Patient and Family Engagement: Nice to Have—or Strategic Necessity?
October 13, 2017 | By: Janette Bisbee
For some time now, Medicare has been financially rewarding hospitals for good patient experiences as measured by the Hospital Consumer Assessment of Healthcare Providers and Systems (HCAHPS).
Next year, about 2 percent of Pennsylvania hospitals’ Medicare fee-for-service payments will be affected by how well they do on the Centers for Medicare & Medicaid Services’ value-based purchasing calculations. HCAHPS scores account for about a fourth of value-based purchasing scoring, so hospitals are working hard to improve their HCAHPS performance.
Meanwhile, the literature and emerging practices point to patient and family engagement as an even more powerful driver of better health outcomes and reduced heath care utilization and spending.
A study in the Journal of the American Board of Family Medicine shows that, during the course of a year, patients who received more patient-centered care had significantly:
- Decreased number of visits for specialty care
- Less frequent hospitalizations
- Fewer laboratory and diagnostic tests
- Reduced total medical charges
Engagement practices vary. How does your hospital stack up?
Results from a 2015 survey of U.S. acute care hospitals show variations in how hospitals are implementing patient and family engagement. Among the 1,457 hospitals that completed the survey:
- Most (68%) encouraged patients and families to participate in shift-change reports
- Most (67%) had formal policies for disclosing and apologizing for errors
- Fewer (only 38%) had patient and family advisory councils
Hospitals cited “competing organizational priorities” as the most common barrier to greater patient and family engagement. But, many Pennsylvania hospitals and health systems are overcoming this barrier and investing in engagement strategies.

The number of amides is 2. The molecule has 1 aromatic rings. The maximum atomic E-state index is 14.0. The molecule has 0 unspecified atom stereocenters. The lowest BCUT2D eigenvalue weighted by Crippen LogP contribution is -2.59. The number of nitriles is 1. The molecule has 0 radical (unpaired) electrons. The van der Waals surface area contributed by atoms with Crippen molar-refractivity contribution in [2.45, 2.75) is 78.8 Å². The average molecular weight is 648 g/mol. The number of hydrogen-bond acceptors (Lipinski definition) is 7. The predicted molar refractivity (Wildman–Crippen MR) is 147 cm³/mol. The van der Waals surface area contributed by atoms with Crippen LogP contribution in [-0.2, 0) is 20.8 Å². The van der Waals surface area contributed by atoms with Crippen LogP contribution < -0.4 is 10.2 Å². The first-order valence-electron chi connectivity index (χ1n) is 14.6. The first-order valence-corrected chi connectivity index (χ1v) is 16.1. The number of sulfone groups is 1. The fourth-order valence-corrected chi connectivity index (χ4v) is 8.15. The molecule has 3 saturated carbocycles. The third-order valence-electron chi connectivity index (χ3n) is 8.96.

Geisinger’s “compassionate care” money-back guarantee and app
Geisinger was providing safe, high-quality health care. But, HCAPHS scores and other evidence indicated that patients sometimes experienced that care as less than consistently and remarkably kind and compassionate.
To address this disconnect, Geisinger began offering a “ProvenExperience” warranty. Care is guaranteed to be outstanding—up to patients’ standards—or Geisinger will refund patients’ co-pays, coinsurance, self-pays, or other out-of-pocket expenses.
Geisinger’s ProvenExperience app makes it easy for patients to make good on that promise by:
- Voicing dissatisfaction with their care, and identifying the source(s) of their discontent
- Indicating how they would like to communicate their complaints to the health system
- Requesting refunds from the health system
Geisinger has given refunds to unhappy patients. But, most refunds are partial—sometimes just $20 copays—and the vast majority of patient feedback is positive. Most negative responses also acknowledge positive aspects of the care received.
Geisinger’s CEO looks at the guarantee, and the refunds, as the “best secret shopper program ever.”
Involving parents in their children’s care
At every children’s hospital across the nation, at just about any time of day or night, you are likely to see at least as many parents as patients.
Children’s Hospital of Philadelphia provides “family-centered care” and offers Your Voice Matters as a convenient way for parents to give instant feedback about the care their children are receiving.
How HAP fosters patient and family engagement
HAP has pioneered groundbreaking work with its Patient and Family Engagement Advisory Council and new, related work as part of the Healthcare Innovation Improvement Network (HIIN). Many hospitals across the state have started their own councils, with advice and assistance from national entities such as the American Medical Association.
Empowered patients, powerful results
When patients are meaningfully engaged—and that means giving them some real power!—the caregiving dynamic changes. Instead of being passive recipients of care, patients become an activated part of the process.
As a result, more effective communication and learning can take place. Patients and families are more likely to understand and follow through on the best ways to take care of themselves and their loved ones. And that’s a promising strategy for achieving better health, less health care utilization, and lower overall spending on health care.